I want to thank you from the core of my heart for giving us your time and for giving us the precious mindfulness classes. We all know mindfulness in our class is very important for our life. Before you came I was not aware of what I’m doing or I couldn’t concentrate on my study in the classroom and I’ was always in stress, but after you came and taught us mindfulness, I was suddenly changed. I feel more concentrated in my study, it makes me happy, peaceful and focused on my aim. (A student in seventh grade.)

I have enjoyed the mindfulness exercises very much. It has helped me to focus on my studies. Now I can calm down when I am upset and I can make my decisions. My favorite thing is mindful yoga. By doing yoga I felt very light in my body. (A student in sixth grade.)

Mindfulness as both cultural, subcultural and universal
The five weeks Mindful School project at Tsoknyi Gechak School proved successful both for teachers and students as seen in the evaluations and descriptions. Their experience with mindfulness brought them helpful tools both for their personal well-being, their professional and educational development, and also for their group and school dynamics. This shows it’s possible to integrate mindfulness in a whole school culture both among teachers and students in only five weeks, if the entire school with leaders and teachers are truly motivated and give the project one hundred percent commitment.

It fascinated me to see the outcome of the mindfulness teaching program for students and teachers in a cultural perspective. The Nepali culture is collectivistic and its tradition is to adhere to the majority rather than an individual focus; it is not at all normal to be asked about one’s own personal experience. In the school culture, students are used to learn from the teacher dictating, rather than learning how to produce own opinions, which is the opposite of a Western school environment, not the least in a North-European democratic and student-oriented tradition. In a Nepali classroom the students stand up when the teacher enters, they say goodbye and thank you after each lesson. In that way it was both easy and pleasurable to teach. This is the very opposite to the Scandinavian school culture, in which the student is in the center and sometimes almost dictates the teacher. This cultural difference may be an important factor for the easy adaption of mindfulness into this Nepali school as the students were more likely to accept and appreciate the instructions.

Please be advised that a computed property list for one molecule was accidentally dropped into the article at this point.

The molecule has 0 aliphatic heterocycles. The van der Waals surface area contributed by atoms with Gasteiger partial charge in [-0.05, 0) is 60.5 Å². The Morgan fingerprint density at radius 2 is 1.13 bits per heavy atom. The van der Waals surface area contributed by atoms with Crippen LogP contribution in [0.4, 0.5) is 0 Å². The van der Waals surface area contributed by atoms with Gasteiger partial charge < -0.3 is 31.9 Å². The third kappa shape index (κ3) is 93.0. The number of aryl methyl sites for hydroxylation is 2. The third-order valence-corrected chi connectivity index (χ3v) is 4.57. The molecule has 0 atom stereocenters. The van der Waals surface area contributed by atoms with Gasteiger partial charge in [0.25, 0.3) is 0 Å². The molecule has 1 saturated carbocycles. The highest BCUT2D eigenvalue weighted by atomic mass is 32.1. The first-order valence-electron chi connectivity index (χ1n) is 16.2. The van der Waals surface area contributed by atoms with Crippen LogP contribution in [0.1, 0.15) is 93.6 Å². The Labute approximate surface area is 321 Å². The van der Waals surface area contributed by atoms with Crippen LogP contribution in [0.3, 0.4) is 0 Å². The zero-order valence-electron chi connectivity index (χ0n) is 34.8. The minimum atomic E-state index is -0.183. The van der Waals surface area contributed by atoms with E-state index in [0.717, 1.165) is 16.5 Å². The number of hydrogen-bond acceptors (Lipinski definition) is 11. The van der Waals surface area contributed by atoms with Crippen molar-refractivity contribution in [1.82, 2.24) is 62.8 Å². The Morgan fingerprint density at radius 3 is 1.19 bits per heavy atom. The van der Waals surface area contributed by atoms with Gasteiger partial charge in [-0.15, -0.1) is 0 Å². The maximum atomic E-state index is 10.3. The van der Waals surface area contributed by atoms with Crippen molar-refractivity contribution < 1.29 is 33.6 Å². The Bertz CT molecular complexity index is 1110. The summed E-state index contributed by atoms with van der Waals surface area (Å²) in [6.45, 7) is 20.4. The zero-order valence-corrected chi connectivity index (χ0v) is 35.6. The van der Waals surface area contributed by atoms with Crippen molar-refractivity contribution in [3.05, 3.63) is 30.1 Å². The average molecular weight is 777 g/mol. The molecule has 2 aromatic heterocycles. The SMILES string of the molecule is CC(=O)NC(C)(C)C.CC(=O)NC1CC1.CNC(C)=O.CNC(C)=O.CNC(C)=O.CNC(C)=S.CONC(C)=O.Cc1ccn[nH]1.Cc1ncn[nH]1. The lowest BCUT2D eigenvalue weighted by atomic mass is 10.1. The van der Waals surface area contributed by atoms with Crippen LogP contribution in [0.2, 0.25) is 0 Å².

Introducing the mindfulness classes in this particular collectivistic culture and specific school culture may have opened a whole new personal experience to the students and their teachers since they were invited to bring awareness to how they sense, feel, think and experience themselves on an individual level. As mindfulness is about our whole fundamental experience of sensing body, breath, emotions, mental constructions and behavior, it opens up to a world of inner awareness which all people, across cultures and languages, can benefit from. It may be that the students and teachers at Tsoknyi Gechak School benefited from this new experience, and this is also a reason why the transmittance of the teachings has been so successful.

Reflections on traditional religious versus modern secular mindfulness
The positive and sustainable results of this project made me reflect on how the traditional and secular meditation training can be integrated in a new way, as it has potential to build bridges between the old Buddhist tradition and a modern Western mindfulness-based approach. Does the success of this project indicate that bringing a secular modern mindfulness approach into traditional settings could be beneficial for today’s monastics in training? When this is said, it is extremely important not to water down the deep wisdom of the Buddha’s teachings.

Now one can discuss: what is the difference between traditional monastic training and the secular mindfulness training? It is correct that this mindfulness school program is secular and science based, but in terms of the techniques I used, these are the exact same methods traditionally taught, with the exception that in a Buddhist context one would always open with refuge and bodhichitta and close with a dedication which puts the practice firmly in a Buddhist context rather than a secular one.

This difference is obvious, but what I see as the main difference is that in a traditional nunnery young children, young monks and nuns are not taught mindfulness. Meditation training which starts with mindfulness usually happens when the monks and nuns are much older. Meditation training is considered unsuitable for young children. The Mindful School approach has taken something from the heart of Buddhism and can give it back to Buddhist monasteries and schools in a form that has been specifically adapted to be suitable and digestible for young children.